(window.event) window.event.cancelBubble = true; }

I can understand why you are trying to do what you are, but I don't
like the way you are using window.event. It is commonly used to
discriminate between the event models, but because you've added a
window.event object to W3C browsers, if you get the test the wrong way
around the logic will fail (it's nice to maintain commutative
relationships if you can).

e.g.
e = window.event || e;

should still work in the W3C event model, but your window.event object
stops it from being so.

return e;
}

}
You are attempting to extend the event object, but because of the
different event models in IE and W3C browsers, you're creating
potential headaches. Why not create your own object and extend that?
e.g.:

var pEvt = {};
pEvt.add = function(){...}
pEvt.remove = function(){...}
pEvt.toDOM = function(){...}
Incidentally, you might want to add some other methods, like pos that
returns the (x,y) position of the event in a cross-browser way (again,
it's covered at Quirksmode).

pEvt.pos = function(){...}

--
Rob

Jul 10 '06 #3

P: n/a
Danny wrote:
Your take isn't totally correct per se, but is quite close,
Please don't top-post - whose take, on what?

Fixed below...
pw********@gmail.com wrote:
var event = {

add: function(obj, etype, fp) {
obj.attachEvent("on" + etype, fp);
},
The object created by the above snippet is a plain JavaScript native
Object - it has none of the attributes that make an Array an Array.
The only thing they have in common is that they are both JavaScript
Objects.

the 'var event' makes a 'classed object'
It's just a plain Object, JavaScript doesn't have classes.

with custom properties/children,
They are properties, the term 'children' is usually applied to DOM
objects that implement the Node iterface and therefore may have
childNodes. They are very different to built-in JavaScript Objects.

<URL:http://www.w3.org/TR/DOM-Level-2-Core/core.html#ID-1950641247>

in this case, its 3 children are 3 functions, and yes,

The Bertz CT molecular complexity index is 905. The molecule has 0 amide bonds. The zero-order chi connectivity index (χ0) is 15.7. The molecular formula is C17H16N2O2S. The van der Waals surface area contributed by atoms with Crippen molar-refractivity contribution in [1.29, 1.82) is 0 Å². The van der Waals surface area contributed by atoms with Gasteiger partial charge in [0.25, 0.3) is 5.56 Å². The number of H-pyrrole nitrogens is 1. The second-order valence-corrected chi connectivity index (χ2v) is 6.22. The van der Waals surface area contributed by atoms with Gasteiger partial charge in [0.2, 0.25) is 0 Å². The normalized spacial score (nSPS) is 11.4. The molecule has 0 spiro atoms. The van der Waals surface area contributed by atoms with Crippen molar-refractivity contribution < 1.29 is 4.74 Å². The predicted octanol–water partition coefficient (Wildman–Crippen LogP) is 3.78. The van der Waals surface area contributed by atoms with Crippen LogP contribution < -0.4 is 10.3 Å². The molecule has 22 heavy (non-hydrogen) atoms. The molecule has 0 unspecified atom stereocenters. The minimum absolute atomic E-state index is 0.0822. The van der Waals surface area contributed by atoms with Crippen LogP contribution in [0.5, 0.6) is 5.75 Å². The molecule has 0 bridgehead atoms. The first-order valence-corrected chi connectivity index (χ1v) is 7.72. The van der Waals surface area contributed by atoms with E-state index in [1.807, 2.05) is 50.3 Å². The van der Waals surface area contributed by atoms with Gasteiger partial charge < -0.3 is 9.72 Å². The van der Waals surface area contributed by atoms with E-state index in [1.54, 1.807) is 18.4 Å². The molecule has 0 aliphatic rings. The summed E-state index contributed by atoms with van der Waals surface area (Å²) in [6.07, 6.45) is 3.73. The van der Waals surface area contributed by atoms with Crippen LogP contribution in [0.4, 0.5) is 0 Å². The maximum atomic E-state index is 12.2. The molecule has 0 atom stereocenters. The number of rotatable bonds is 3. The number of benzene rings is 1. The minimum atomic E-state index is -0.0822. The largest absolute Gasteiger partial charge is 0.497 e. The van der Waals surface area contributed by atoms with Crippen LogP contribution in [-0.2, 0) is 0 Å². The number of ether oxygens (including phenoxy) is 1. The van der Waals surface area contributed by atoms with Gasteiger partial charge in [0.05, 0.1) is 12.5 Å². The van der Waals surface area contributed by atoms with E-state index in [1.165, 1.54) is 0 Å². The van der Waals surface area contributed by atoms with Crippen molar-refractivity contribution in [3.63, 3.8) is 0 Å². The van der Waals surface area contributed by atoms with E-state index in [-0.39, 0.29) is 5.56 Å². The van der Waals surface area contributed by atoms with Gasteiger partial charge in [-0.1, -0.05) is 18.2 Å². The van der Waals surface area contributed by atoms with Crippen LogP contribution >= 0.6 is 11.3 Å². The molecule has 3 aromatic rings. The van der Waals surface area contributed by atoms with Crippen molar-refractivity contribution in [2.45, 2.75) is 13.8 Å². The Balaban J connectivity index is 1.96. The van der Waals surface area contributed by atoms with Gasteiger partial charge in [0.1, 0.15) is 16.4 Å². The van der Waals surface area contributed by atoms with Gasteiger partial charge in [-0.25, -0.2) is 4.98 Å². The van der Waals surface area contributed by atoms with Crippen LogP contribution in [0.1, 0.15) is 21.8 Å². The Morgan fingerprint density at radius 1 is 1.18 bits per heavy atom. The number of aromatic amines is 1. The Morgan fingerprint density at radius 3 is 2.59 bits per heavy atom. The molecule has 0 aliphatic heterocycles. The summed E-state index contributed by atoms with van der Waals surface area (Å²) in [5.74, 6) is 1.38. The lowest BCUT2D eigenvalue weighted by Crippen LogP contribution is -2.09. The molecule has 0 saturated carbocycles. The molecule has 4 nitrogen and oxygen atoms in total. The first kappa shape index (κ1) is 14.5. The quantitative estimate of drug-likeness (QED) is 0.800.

is add, remove and DOMit, which is used globally it seems, to add/remove event
listeners to any node.
That might be the intention, but they don't work for a number of
reasons.

--
Rob

Jul 10 '06 #4

P: n/a
Thanks, What I wasn't familiar with was the syntax. If the below Method
A is the same as Method B than I know what's going on.

Method A:

var myEvent = {
add: function(obj, etype, fp) {
obj.attachEvent("on" + etype, fp);
},

remove: function(obj, etype, fp) {
obj.detachEvent("on" + etype, fp);
},

DOMit: function(e) {
e = e? e: window.event;
e.tgt = e.srcElement? e.srcElement: e.target;
if (!e.preventDefault) e.preventDefault = function () { return
false;}
if (!e.stopPropagation) e.stopPropagation = function () { if
(window.event) window.event.cancelBubble = true;
}
return e;
}

Method B:

var myEvent = {};
myEvent.add = function(obj, etype, fp) {
obj.attachEvent("on" + etype, fp);
};

myEvent.remove = function(obj, etype, fp) {
obj.detachEvent("on" + etype, fp);
};

myEvent.DOMit = function(e) {
e = e? e: window.event;
e.tgt = e.srcElement? e.srcElement: e.target;
if (!e.preventDefault) e.preventDefault = function () { return
false;}
if (!e.stopPropagation) e.stopPropagation = function () { if
(window.event) window.event.cancelBubble = true;
}
return e;
};

Jul 10 '06 #5

P: n/a
pw********@gmail.com wrote:
Thanks, What I wasn't familiar with was the syntax. If the below Method
A is the same as Method B than I know what's going on.
If it's purely a question of syntax, then yes, they are the same.
But...

Method A:

var myEvent = {
add: function(obj, etype, fp) {
obj.attachEvent("on" + etype, fp);
This is IE only, as explained in my first reply to this thread.
},

remove: function(obj, etype, fp) {
obj.detachEvent("on" + etype, fp);
As is this...
},

DOMit: function(e) {
e = e? e: window.event;
e.tgt = e.srcElement? e.srcElement: e.target;
if (!e.preventDefault) e.preventDefault = function () { return
false;}
if (!e.stopPropagation) e.stopPropagation = function () { if
(window.event) window.event.cancelBubble = true;
It seems pointless to test for window.event. Adding a cancelBubble
property to the event object won't do any harm, so if stopPropagation
isn't supported, just do it. You also alreay have a reference to the
event, so don't bother with window.event for that either:

if (!e.stopPropagation) e.stopPropagation = function(){
e.cancelBubble = true;
}

Untested... try this area of Quirksmode:

<URL:http://www.quirksmode.org/js/events_order.html>
[...]

--
Rob

Jul 11 '06 #6